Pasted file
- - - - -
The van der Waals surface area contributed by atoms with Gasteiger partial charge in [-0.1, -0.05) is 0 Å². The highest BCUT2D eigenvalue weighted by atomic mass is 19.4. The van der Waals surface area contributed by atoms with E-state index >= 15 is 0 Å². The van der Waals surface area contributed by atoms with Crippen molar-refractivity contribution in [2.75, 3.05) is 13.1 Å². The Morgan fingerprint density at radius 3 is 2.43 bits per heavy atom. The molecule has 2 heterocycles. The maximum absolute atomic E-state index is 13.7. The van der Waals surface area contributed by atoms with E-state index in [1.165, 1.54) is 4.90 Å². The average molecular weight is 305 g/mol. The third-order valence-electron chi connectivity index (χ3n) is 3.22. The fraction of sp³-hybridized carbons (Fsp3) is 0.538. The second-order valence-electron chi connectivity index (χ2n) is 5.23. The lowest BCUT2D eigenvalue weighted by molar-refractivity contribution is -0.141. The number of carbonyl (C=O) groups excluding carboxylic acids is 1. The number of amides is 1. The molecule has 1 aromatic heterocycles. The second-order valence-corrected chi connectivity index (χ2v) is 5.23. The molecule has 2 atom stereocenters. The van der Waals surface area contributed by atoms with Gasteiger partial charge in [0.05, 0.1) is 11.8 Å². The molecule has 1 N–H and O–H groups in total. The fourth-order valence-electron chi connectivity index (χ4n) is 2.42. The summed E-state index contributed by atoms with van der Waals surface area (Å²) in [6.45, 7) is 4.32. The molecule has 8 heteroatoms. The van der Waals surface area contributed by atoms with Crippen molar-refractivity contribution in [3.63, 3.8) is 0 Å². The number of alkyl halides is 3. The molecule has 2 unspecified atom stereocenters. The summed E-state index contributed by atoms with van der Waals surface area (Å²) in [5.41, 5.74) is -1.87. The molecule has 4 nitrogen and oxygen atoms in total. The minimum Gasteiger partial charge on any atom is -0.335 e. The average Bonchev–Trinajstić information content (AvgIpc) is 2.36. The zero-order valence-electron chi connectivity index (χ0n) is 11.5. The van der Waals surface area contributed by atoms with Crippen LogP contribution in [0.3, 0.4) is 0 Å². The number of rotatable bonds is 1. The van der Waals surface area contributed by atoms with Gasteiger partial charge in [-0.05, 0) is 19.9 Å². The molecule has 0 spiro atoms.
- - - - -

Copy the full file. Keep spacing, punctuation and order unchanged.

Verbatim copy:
The van der Waals surface area contributed by atoms with Gasteiger partial charge in [-0.1, -0.05) is 0 Å². The highest BCUT2D eigenvalue weighted by atomic mass is 19.4. The van der Waals surface area contributed by atoms with E-state index >= 15 is 0 Å². The van der Waals surface area contributed by atoms with Crippen molar-refractivity contribution in [2.75, 3.05) is 13.1 Å². The Morgan fingerprint density at radius 3 is 2.43 bits per heavy atom. The molecule has 2 heterocycles. The maximum absolute atomic E-state index is 13.7. The van der Waals surface area contributed by atoms with E-state index in [1.165, 1.54) is 4.90 Å². The average molecular weight is 305 g/mol. The third-order valence-electron chi connectivity index (χ3n) is 3.22. The fraction of sp³-hybridized carbons (Fsp3) is 0.538. The second-order valence-electron chi connectivity index (χ2n) is 5.23. The lowest BCUT2D eigenvalue weighted by molar-refractivity contribution is -0.141. The number of carbonyl (C=O) groups excluding carboxylic acids is 1. The number of amides is 1. The molecule has 1 aromatic heterocycles. The second-order valence-corrected chi connectivity index (χ2v) is 5.23. The molecule has 2 atom stereocenters. The van der Waals surface area contributed by atoms with Gasteiger partial charge in [0.05, 0.1) is 11.8 Å². The molecule has 1 N–H and O–H groups in total. The fourth-order valence-electron chi connectivity index (χ4n) is 2.42. The summed E-state index contributed by atoms with van der Waals surface area (Å²) in [6.45, 7) is 4.32. The molecule has 8 heteroatoms. The van der Waals surface area contributed by atoms with Crippen molar-refractivity contribution in [3.63, 3.8) is 0 Å². The number of alkyl halides is 3. The molecule has 2 unspecified atom stereocenters. The summed E-state index contributed by atoms with van der Waals surface area (Å²) in [5.41, 5.74) is -1.87. The molecule has 4 nitrogen and oxygen atoms in total. The minimum Gasteiger partial charge on any atom is -0.335 e. The average Bonchev–Trinajstić information content (AvgIpc) is 2.36. The zero-order valence-electron chi connectivity index (χ0n) is 11.5. The van der Waals surface area contributed by atoms with Crippen LogP contribution in [0.3, 0.4) is 0 Å². The number of rotatable bonds is 1. The van der Waals surface area contributed by atoms with Gasteiger partial charge in [-0.05, 0) is 19.9 Å². The molecule has 0 spiro atoms.